Despite Trump’s boilerplate assurances to Palestinians in his talk, his announcement ignored the fact that while Palestinian residents of Jerusalem make up 37 percent of the city’s population, the vast majority of them, like Aziz, do not have Israeli citizenship. Even though Aziz was born in Jerusalem, he cannot vote in Israel’s general elections for the Knesset. Like most East Jerusalemites, he is a citizen of nowhere and does not have an Israeli or a Palestinian passport (Palestinians can apply for Israeli citizenship, but many are denied approval). Trump’s recognition not only legitimizes the structured infringement of over a third of the population’s political, civil and human rights — it formalizes Palestinian statelessness and invisibility.
One of us is an American Israeli who spent every summer of her childhood in Jerusalem with her Israeli grandparents. Mairav grew up in an artificial reality where Palestinians did not exist. The few she did encounter were an anomaly. As a child, she had no idea Palestinians living and working in the city didn’t have the same rights as she did, or that they had no one to complain to about it, since they have no representative body. Most Israelis take pride in the so-called “reunification” of Jerusalem, but very few spend much time there. Israeli officials insist that East Jerusalem is an integral part of the capital, but most Israelis have probably never heard of East Jerusalem neighborhoods like Silwan, Shuafat or Issawiya, much less ever set foot there.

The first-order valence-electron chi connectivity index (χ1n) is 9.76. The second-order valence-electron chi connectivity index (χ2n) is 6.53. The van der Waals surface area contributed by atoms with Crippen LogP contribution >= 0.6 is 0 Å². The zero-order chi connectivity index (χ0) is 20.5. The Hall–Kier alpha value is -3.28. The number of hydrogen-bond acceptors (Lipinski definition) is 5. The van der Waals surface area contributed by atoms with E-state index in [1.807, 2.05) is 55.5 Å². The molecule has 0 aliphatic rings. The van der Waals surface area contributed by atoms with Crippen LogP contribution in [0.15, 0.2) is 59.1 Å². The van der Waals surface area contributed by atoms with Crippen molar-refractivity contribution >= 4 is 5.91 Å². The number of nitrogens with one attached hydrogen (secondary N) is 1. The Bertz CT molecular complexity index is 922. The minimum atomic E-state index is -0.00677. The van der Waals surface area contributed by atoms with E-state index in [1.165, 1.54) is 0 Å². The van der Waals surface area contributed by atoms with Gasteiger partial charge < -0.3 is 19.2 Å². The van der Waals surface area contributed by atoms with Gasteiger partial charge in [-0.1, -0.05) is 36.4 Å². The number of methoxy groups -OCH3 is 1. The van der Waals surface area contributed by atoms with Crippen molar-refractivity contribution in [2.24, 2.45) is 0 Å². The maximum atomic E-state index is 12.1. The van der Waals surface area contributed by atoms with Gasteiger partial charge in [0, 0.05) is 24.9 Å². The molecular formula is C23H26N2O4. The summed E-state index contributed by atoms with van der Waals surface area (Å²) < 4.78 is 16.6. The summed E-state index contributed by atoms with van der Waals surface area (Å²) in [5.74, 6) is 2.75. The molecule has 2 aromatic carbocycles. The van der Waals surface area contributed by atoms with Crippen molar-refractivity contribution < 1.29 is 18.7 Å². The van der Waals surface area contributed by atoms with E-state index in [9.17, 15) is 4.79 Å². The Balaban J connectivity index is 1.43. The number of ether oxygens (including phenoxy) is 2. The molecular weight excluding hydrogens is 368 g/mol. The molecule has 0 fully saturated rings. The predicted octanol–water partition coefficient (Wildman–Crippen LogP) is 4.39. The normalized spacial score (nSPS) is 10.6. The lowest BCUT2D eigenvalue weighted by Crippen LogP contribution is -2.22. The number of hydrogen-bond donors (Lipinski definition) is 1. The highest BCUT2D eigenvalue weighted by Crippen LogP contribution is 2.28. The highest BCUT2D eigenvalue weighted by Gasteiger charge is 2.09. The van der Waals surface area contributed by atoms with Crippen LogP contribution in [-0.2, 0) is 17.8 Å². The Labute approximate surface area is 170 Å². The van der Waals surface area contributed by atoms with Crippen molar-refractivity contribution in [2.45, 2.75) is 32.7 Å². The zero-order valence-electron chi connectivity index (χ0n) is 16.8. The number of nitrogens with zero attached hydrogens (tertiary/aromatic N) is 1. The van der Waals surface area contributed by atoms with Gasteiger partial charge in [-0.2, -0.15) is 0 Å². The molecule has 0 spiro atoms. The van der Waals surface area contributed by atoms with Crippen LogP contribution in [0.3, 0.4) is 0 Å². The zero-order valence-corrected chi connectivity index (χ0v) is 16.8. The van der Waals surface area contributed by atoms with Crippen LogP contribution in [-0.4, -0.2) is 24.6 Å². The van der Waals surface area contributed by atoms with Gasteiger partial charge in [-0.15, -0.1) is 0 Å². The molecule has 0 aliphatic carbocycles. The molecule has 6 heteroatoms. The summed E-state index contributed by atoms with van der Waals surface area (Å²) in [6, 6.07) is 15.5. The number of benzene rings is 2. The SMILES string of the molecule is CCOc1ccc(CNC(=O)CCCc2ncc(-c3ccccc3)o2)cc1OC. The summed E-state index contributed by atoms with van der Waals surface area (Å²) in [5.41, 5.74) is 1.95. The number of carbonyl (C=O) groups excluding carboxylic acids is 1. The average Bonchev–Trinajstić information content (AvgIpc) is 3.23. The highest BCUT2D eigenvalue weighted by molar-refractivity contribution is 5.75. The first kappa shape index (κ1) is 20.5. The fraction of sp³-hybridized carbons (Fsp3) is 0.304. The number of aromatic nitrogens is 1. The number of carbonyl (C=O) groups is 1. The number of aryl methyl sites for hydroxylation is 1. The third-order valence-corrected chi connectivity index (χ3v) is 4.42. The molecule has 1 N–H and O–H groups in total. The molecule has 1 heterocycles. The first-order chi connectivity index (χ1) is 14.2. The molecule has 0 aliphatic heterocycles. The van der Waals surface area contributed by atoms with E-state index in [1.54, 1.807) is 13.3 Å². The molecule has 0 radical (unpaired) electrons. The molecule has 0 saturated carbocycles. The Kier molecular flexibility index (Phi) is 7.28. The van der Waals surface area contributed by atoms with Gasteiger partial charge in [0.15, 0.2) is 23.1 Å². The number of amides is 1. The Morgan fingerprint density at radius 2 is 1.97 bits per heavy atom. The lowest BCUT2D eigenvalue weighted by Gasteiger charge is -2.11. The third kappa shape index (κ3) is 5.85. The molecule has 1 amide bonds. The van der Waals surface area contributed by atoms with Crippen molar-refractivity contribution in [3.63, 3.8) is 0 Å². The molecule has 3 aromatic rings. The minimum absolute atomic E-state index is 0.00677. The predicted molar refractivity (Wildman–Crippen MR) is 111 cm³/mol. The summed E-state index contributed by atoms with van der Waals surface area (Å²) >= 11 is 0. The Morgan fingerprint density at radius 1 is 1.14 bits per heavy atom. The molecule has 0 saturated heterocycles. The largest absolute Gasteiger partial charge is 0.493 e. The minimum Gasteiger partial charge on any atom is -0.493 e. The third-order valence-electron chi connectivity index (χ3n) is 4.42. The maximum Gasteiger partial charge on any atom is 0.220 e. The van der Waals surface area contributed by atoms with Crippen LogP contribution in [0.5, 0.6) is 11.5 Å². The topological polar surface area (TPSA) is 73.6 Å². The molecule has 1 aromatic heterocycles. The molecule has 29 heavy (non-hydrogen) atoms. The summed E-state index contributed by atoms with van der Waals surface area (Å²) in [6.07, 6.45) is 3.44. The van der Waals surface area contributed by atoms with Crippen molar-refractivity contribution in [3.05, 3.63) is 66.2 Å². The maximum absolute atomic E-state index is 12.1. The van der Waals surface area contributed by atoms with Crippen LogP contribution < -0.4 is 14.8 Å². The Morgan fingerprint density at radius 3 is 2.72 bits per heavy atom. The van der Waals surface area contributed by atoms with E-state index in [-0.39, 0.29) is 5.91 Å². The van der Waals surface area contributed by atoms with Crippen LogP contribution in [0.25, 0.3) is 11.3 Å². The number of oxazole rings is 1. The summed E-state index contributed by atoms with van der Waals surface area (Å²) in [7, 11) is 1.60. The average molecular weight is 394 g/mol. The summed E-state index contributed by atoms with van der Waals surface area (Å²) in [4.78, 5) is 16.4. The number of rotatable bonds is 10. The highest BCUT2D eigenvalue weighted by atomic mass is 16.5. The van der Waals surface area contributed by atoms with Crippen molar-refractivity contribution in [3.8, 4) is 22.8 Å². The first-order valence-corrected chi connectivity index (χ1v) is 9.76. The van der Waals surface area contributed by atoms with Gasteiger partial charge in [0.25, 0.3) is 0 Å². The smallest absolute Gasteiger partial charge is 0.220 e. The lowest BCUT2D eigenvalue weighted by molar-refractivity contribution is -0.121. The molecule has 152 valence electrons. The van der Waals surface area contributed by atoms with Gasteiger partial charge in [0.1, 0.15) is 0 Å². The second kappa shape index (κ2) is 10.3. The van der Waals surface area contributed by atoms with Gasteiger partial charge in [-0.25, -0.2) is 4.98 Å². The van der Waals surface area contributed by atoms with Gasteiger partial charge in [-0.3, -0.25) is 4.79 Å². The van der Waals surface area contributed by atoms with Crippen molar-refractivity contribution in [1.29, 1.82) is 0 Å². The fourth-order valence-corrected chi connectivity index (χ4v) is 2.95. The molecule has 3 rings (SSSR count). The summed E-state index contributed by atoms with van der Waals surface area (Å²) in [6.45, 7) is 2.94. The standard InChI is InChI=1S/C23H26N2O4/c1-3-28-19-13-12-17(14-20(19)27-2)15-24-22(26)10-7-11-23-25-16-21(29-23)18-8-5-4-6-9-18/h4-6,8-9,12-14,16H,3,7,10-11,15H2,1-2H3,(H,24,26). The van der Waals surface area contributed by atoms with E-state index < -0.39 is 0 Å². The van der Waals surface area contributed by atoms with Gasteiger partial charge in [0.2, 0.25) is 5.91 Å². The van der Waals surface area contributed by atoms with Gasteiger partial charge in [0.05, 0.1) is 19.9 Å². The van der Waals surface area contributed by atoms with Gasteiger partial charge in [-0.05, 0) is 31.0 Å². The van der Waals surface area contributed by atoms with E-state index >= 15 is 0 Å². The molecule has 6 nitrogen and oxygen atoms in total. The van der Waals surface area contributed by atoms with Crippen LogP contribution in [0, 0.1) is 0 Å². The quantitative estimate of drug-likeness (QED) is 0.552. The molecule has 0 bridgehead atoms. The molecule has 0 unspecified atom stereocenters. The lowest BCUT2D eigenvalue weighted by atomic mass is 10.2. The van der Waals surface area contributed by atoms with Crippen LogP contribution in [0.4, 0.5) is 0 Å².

Living in Jerusalem in recent years, Mairav witnessed Palestinians being kicked out of their homes by settlers in East Jerusalem’s Sheikh Jarrah, just down the road from the bustling center of West Jerusalem. Still formally committed to a two-state solution, the Israeli government justified forcible expulsion on claims that these houses were owned by Jews before 1948, even though Palestinians with parallel claims in West Jerusalem have no such recourse. The United States has stood by and done nothing as Israelis have increasingly moved into the heart of Palestinian neighborhoods of East Jerusalem, constituting de facto recognition that Israel can create whatever facts on the ground it wants and pay no price. Trump’s announcement confirms what Israelis already know: There is no need or incentive to ever negotiate with the Palestinians over Jerusalem, since they got it free.